More than 11,000 Israelis in the military reserve said last week they’d resign if the government’s judicial overhaul went ahead. But now that the law has been passed, military officials and experts say it will take time to test the sincerity of those warnings.
The military says that the vast majority of those who participated in the joint declarations last week have yet to either send in their resignations or formally turn down direct call-ups. Since most reservists only get called up a few times a year, it may be weeks or months before significant numbers are forced to follow through with their threats.
“It’s still too early to say,” said Lt. Col. Richard Hecht, an Israeli military spokesman. “People still seem to be sleeping on the decision.”
In the meantime, the military is trying to persuade the relatively few who have already withdrawn to change their minds, Colonel Hecht said. “We’re saying to them: ‘We need you, only together can we defend this house,’” Colonel Hecht said.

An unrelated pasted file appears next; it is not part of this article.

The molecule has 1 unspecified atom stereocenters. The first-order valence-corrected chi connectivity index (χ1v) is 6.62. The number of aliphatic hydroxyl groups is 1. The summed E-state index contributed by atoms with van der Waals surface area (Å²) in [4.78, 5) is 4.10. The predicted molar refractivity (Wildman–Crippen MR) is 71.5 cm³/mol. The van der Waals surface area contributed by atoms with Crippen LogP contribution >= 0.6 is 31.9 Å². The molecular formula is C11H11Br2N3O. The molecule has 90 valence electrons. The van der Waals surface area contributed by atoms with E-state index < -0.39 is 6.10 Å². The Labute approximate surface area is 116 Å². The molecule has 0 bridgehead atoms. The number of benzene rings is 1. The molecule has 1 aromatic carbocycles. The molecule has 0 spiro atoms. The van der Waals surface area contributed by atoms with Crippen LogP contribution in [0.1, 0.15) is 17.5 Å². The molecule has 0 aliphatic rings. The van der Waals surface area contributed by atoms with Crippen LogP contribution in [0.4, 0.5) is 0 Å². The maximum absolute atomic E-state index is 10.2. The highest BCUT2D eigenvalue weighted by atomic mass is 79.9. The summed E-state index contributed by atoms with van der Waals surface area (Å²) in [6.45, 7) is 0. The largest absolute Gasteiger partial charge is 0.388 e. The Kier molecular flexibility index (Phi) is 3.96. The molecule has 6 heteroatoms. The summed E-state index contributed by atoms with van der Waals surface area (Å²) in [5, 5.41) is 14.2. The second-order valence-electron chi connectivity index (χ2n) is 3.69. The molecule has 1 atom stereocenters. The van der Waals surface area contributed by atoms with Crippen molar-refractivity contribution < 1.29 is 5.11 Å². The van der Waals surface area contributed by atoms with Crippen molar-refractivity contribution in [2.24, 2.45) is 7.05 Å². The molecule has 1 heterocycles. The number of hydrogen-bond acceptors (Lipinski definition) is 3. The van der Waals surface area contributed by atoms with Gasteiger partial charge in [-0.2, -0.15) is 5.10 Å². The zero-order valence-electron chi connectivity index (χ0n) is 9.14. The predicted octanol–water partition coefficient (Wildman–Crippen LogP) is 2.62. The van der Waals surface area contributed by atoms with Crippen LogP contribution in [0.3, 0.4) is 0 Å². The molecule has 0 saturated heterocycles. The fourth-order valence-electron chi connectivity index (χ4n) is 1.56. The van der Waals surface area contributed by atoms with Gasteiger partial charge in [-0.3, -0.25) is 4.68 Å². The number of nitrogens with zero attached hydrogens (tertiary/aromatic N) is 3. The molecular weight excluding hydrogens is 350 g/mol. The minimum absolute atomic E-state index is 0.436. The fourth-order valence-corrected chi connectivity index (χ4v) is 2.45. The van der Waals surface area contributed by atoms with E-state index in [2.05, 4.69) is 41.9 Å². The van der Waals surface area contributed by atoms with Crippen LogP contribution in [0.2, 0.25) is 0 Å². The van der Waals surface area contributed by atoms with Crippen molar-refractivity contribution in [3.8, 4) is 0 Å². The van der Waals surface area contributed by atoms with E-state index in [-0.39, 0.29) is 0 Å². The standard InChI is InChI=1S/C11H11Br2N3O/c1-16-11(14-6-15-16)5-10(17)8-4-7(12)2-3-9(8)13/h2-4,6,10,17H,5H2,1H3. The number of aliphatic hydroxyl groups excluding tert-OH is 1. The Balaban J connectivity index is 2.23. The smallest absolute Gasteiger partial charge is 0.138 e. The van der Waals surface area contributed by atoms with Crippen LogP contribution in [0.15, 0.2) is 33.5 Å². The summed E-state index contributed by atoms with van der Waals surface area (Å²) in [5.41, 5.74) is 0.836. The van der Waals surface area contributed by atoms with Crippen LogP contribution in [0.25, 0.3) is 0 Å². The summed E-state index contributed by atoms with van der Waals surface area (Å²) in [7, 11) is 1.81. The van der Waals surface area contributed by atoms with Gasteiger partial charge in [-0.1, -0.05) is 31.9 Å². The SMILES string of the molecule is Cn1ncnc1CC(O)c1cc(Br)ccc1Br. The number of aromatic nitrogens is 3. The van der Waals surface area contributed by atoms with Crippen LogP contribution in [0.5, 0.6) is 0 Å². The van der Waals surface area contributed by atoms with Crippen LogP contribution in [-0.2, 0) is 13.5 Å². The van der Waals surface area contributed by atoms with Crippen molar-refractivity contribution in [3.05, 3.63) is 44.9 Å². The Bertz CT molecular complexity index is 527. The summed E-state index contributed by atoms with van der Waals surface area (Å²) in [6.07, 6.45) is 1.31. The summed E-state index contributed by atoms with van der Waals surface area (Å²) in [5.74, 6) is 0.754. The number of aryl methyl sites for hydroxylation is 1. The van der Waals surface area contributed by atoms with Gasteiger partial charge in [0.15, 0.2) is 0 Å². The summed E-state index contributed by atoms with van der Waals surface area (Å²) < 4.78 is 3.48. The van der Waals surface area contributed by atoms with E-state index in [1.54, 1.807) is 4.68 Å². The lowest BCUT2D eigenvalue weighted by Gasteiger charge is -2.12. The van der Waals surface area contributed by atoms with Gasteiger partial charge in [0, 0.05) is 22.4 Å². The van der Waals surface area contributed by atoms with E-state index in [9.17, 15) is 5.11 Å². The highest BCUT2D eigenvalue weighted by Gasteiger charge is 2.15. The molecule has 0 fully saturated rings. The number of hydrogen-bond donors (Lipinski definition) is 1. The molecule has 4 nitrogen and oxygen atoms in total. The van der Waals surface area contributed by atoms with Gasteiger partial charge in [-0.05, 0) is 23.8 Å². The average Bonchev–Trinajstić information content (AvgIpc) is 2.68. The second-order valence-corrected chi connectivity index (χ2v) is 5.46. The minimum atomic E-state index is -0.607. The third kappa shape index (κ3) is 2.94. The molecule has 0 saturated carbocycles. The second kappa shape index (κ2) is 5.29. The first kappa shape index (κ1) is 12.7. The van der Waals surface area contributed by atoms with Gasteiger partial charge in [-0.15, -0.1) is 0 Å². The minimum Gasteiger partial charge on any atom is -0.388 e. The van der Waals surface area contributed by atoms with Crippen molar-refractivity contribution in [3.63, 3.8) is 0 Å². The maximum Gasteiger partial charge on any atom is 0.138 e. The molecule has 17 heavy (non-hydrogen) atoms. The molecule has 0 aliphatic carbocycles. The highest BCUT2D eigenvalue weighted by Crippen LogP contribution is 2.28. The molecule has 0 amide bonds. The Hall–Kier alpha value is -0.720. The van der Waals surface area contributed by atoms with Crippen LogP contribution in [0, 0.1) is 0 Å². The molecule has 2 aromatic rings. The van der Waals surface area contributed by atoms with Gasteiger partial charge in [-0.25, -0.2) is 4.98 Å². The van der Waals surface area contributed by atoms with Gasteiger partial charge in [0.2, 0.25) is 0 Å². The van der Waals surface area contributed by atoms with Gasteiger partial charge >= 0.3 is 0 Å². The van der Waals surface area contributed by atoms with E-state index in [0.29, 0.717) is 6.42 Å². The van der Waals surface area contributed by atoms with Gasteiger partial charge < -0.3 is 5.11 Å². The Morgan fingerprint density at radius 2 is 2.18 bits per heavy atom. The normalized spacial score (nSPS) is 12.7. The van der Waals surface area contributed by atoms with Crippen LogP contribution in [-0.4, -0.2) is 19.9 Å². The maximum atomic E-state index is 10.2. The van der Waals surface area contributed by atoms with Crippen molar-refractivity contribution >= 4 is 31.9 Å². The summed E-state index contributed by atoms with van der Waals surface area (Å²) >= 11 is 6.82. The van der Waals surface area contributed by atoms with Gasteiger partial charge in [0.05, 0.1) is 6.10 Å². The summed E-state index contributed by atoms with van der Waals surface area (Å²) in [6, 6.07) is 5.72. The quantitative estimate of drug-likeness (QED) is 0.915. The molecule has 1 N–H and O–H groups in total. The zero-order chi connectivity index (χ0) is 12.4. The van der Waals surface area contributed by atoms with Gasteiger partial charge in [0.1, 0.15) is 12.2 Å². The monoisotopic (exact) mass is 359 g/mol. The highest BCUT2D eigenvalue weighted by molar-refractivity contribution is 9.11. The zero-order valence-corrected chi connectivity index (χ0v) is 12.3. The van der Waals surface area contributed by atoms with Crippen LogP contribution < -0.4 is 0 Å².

Still, even the possibility of so many withdrawals has alarmed the military leadership. “If we don’t have a strong and united defense force, if Israel’s best do not serve in the I.D.F., we will no longer be able to exist as a country in the region,” Lt. Gen. Herzi Halevi, the head of the Israel Defense Forces, said in a statement Sunday.
General Halevi made particular reference to reserve Air Force pilots, roughly 500 of whom threatened to withdraw from service last week.
If the pilots follow through, it could swiftly and significantly damage Air Force capacity: Reserve pilots often lead combat missions across the Middle East, since they typically have more experience than most of the professional flying corps.
But on Tuesday, it wasn’t yet clear how many of them would actually step back.
“We can’t really tell,” said Relik Shafir, a former general, fighter pilot, and member of an influential group of retired pilots opposed to the judicial overhaul.
Some pilots may wait to see whether the Supreme Court overrules the new law in the coming weeks, he said. And, he added: “Some of them may chicken out. People are people.”